In particular, nobody at City Hall has been able to say how the four-lane southbound A2, which is congested most evenings, will be able to cope with extra traffic from the Silvertown Tunnel. The existing congestion contributes to nitrogren dioxide levels of 104µg/m3 at the Bramshot Avenue subway in Charlton, a route used by children attending local schools.
It has been proven that building new roads generates new traffic, which leads to higher pollution levels on the roads. A study by Hyder Consulting conducted for Greenwich Council says the Silvertown Tunnel will quickly overwhelm local roads. The mayor himself even told LBC radio on 1 April 2014 that the Silvertown Tunnel “would [put] much more pressure on that area”.
A more recent study of the widening of the A206 in Crayford – a scheme promoted by the previous mayor – bears this out, this mayor plans to compound the error by adding a nearby river crossing to Rainham. And a study for Newham Council reveals huge increases in traffic through Woolwich, Plumstead, Abbey Wood and Bexleyheath if a road bridge at Gallions Reach goes ahead.
If the mayor was serious about cutting air pollution, he would be scrapping his road-building programme, and expanding public transport connections between east and south-east London so residents did not have to resort to their cars to make relatively short journeys.
The mayor’s planning decisions also reveal a less-than-scrupulous approach to air quality issues, and a disinclination to challenge boroughs in areas where pollution is high. Earlier this year, Mr Johnson waved through a decision by Greenwich Council to allow an Ikea store at Greenwich – despite it being adjacent to one of his own Air Quality Focus Areas, at the Woolwich Road flyover.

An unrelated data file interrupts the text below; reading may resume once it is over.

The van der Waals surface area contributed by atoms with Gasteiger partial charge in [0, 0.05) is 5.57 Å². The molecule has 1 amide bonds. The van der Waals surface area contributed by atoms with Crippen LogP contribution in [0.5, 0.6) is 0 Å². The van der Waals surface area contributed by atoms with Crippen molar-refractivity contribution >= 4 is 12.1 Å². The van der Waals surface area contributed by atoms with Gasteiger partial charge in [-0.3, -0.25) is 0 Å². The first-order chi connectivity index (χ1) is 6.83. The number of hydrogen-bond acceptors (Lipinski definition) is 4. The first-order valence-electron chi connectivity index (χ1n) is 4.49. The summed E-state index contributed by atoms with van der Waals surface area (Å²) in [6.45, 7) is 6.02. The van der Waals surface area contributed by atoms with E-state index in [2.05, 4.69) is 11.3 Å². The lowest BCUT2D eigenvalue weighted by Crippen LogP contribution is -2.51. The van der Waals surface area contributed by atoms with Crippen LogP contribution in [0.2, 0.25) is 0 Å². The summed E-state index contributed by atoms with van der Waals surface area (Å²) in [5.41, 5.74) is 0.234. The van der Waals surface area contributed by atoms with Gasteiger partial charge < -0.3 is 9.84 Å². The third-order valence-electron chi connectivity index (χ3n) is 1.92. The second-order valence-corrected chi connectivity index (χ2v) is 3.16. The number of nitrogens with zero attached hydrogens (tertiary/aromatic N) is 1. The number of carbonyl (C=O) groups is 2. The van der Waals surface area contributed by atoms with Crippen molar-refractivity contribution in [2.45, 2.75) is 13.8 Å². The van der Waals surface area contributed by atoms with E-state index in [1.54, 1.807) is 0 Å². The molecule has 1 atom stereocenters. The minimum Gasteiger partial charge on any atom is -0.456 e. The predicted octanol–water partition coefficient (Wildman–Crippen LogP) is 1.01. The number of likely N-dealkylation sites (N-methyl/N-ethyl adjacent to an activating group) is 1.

Indeed, the mayor appears to be putting too much trust in boroughs on air quality issues. The worst air pollution in Greenwich borough is in the area by Plumstead station, yet that does not appear on his list of focus areas. Nor does Woolwich Road in Charlton, another area blighted by poor air, and one that will suffer if the Silvertown Tunnel is built. It is also surprising to discover that Bexley has just one air quality focus area, in Erith – despite frequent traffic congestion in areas such as Welling.
2) What are the pros and cons of the proposed ultra-low emission zone?
Clearly, the ultra-low emission zone (ULEZ) is great news for those who live in central London. But in practice, it will make little difference to the vast majority of Londoners. Indeed, it risks exporting the problem further out, rather than dealing with the problem. If the mayor wishes to make a tangible difference to Londoners’ lives, he should be extending the ULEZ far beyond central London. But instead, he is happy to encourage polluting traffic from Kent and Essex to use inner London as a rat run, by pressing for the Silvertown Tunnel.
3) What questions should we be asking the mayor?
– Why have you not included the boroughs of Southwark, Lewisham, Greenwich, Tower Hamlets and Newham in the ULEZ?
– What effect would including the boroughs of Southwark, Lewisham, Greenwich, Tower Hamlets and Newham in the ULEZ have on your plans to build road crossings at Silvertown and Gallions Reach?
– Why do you continue to push a road-building programme when studies have proved that building new roads generates more traffic?
– Do you accept studies that show building more roads generates more traffic?
– What are you doing to challenge London boroughs to up their game when it comes to dealing with issues surrounding air pollution?
– What consideration do you give to air quality when assessing planning applications?
– What have you done to address poor air quality outside central London?
We hope the committee finds these observations and questions useful.